When Kirk West got a camera as a gift he began shooting his life. What started with model cars and toy tracks grew to muscle cars, drag strips and hippie dreams of rock music and girls. His camera took him from small town Iowa to the Chicago blues scene, Nashville, arenas, twenty years with the Allman Brothers Band and a book and exhibit, The Blues in Black and White, at the National Blues Museum

West grew up listening to country music but by the mid 60's he heard the siren songs of the summer of love. San Francisco, The Jefferson Airplane, Grateful Dead, Byrds and Chambers Brothers called to him but so did another sound. It was an album a high school friend played: "Paul Butterfield's East-West album changed my life," Kirk says, "it hooked me, hooked me good. It blew my mind. It was very much like what the Allman Brothers became." 

Chicago was closer than San Francisco so after high school in 1968 West moved there and shot his first rock concert, Frank Zappa and the Mothers of Invention. Being entrepreneurial, he mounted his Grateful Dead photos on cardboard and sold them outside the shows. Eventually he and his Nikon hit the road taking odd jobs, shooting concerts and selling pictures but always returning to Chicago. It was more a hobby than a career plan until he crashed and burned in Florida. 

Clean and sober he returned to Chicago in 1976 with the idea that he could make a living through photography. Over the next 24 years he would become a well-known portrait, country music and concert photographer because "that's where the money was" but his passion was the Chicago blues scene. 

At night he would hit the club scene shooting and learning with a group of other photographers. He went to north and south side clubs "stepping lightly" as he says, "because I didn't know any black people growing up." He found friends like Willie Dixon "who was warm, friendly and wanted to teach and share" and Junior Wells who "was tough and wanted to test you."  

He became a regular at Buddy Guy's Checkerboard Lounge and spent time at Elaine's, the Delta Fish Market and other clubs. It led to lifelong friendships with the musicians and their extraordinary level of comfort with him shooting them in formal and informal settings.  West says to capture the energy and honesty of a performance or performer, "you need to be invisible as a photographer and know when not to take pictures."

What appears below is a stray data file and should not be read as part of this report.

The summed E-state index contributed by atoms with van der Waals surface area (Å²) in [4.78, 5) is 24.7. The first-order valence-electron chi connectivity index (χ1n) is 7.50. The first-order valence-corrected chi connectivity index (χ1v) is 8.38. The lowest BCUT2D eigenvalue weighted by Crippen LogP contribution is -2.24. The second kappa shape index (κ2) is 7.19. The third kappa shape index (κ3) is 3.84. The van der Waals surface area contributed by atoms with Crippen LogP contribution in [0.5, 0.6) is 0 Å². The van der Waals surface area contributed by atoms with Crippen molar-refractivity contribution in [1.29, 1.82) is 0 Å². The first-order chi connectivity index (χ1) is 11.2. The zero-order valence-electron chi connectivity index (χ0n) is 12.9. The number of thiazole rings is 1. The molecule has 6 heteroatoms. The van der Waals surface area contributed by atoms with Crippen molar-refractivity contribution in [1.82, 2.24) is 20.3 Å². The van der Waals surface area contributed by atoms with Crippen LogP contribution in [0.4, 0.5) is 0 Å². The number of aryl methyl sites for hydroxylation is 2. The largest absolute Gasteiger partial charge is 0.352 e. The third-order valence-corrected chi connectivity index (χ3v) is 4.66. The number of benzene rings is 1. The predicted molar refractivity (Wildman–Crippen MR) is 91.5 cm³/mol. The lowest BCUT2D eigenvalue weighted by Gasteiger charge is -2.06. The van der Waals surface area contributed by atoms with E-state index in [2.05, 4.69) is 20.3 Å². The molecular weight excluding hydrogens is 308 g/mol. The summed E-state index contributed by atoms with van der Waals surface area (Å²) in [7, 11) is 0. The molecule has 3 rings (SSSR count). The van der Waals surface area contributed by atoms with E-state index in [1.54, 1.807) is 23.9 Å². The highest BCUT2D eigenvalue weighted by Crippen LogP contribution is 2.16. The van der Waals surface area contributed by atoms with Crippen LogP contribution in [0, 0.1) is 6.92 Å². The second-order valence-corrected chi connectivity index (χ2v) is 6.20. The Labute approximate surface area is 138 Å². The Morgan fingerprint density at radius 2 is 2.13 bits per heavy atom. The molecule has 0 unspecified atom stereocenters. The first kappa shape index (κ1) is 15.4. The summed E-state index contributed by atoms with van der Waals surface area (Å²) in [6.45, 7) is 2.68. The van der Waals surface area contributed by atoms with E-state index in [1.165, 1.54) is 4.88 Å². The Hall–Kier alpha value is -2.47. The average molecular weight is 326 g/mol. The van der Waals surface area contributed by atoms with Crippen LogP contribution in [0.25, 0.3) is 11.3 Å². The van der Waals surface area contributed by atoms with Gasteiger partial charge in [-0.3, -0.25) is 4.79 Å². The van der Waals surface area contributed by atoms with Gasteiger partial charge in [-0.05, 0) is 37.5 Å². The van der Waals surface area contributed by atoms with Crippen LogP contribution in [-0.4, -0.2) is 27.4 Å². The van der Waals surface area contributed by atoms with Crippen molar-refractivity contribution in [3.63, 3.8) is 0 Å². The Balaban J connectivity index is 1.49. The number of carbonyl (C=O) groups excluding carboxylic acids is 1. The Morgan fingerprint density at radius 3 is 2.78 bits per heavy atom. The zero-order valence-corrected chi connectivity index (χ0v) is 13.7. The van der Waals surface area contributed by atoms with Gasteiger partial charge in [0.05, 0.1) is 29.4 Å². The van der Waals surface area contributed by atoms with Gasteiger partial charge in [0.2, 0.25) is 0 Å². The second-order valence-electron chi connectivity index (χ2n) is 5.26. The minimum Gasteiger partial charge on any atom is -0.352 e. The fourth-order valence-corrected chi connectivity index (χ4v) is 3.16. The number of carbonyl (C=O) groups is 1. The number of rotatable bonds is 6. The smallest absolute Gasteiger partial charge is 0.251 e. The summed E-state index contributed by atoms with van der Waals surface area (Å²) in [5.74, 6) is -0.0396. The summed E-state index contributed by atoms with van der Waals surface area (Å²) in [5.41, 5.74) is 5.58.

It also takes skill to capture skin tones, images in a club lit by a 100-watt bulb, and faces covered by hats. And, pre digital era photos like these required serious dark room hours to define the shadows and shades of gray that tell a story. The skills and the stories shine through West's 65 photo exhibit.   

You can see it in the sweat dripping off Etta James's chin as she hunkers over belting out the blues or Bob Marley's dreadlocks in full flight as he throws his head back in song.  The Delta Fish Market photos take you to the honesty of the people, streets, and music of a Chicago neighborhood. St. Louis's Albert King, who West says, "always got my vote as greatest living guitarist," is there puffing his pipe as he plays. And, there is the unforgettable sequence of James Cotton and Buddy Guy at Muddy Waters wake toasting him and dissolving into laughter.  Talk about capturing a moment. 

One of West's favorite photos in the show is the one he shot for the Allman Brothers 1991 album Shades of Two Worlds. The setting is the porch of a shotgun shack he found in Memphis with the band, homeowners, neighbors and a couple of women and kids dressed up for their church services down the street. He was there because he joined the Allman Brothers tour bus in 1989 as a photographer but ended up riding it for 24 years as their tour manager. "I never stopped shooting but it meant less time in the pits ... even worse," West says, "it was my job to enforce the photographer rules that I hated as a shooter."  

When he finally got off the bus for the last time Kirk began to think about what next. He and his wife Kirsten had relocated to Macon GA in the early 90's. They bought the old Victorian mansion the Allman brothers rented when they first started.  Eventually they restored it and turned it into a museum. It was there he looked at his 45 years of archives he realized "my past is my future." 

His first effort was a Kickstarter financed photography book about the Allman Brothers years, Les Brers -- Kirk West's Photographic Journey with The Brothers. It took a year and sold over 4,000 copies. He approached the 200 photo newly published The Blues in Black and White the same way. He is thrilled to be exhibiting at the National Blues Museum because "it is a teaching museum that tells the story of the blues and the trajectory of the music."  

West first approached the National Blues Museum staff during its April 2016 grand opening. Jacqueline Dace the Director of Internal Affairs was interested: "We try to think a year ahead about our traveling exhibits. I particularly like black and white images because they force you to look closer and see the expressions a little more and this is a personal collection so there are stories behind every picture." You can hear Kirk tell a few of those stories on the NBM podcast

Kirk West will always keep his Nikon D750 and 28-55 lens ready but for now his future will be residing in the National Blues Museum Scott and Diane McCuaig and Family Gallery through February 4, 2018. Blues in Black and White is an intimate insider's camera lens view of the world that will appeal to photographers and blues fans alike. Don't miss it.     

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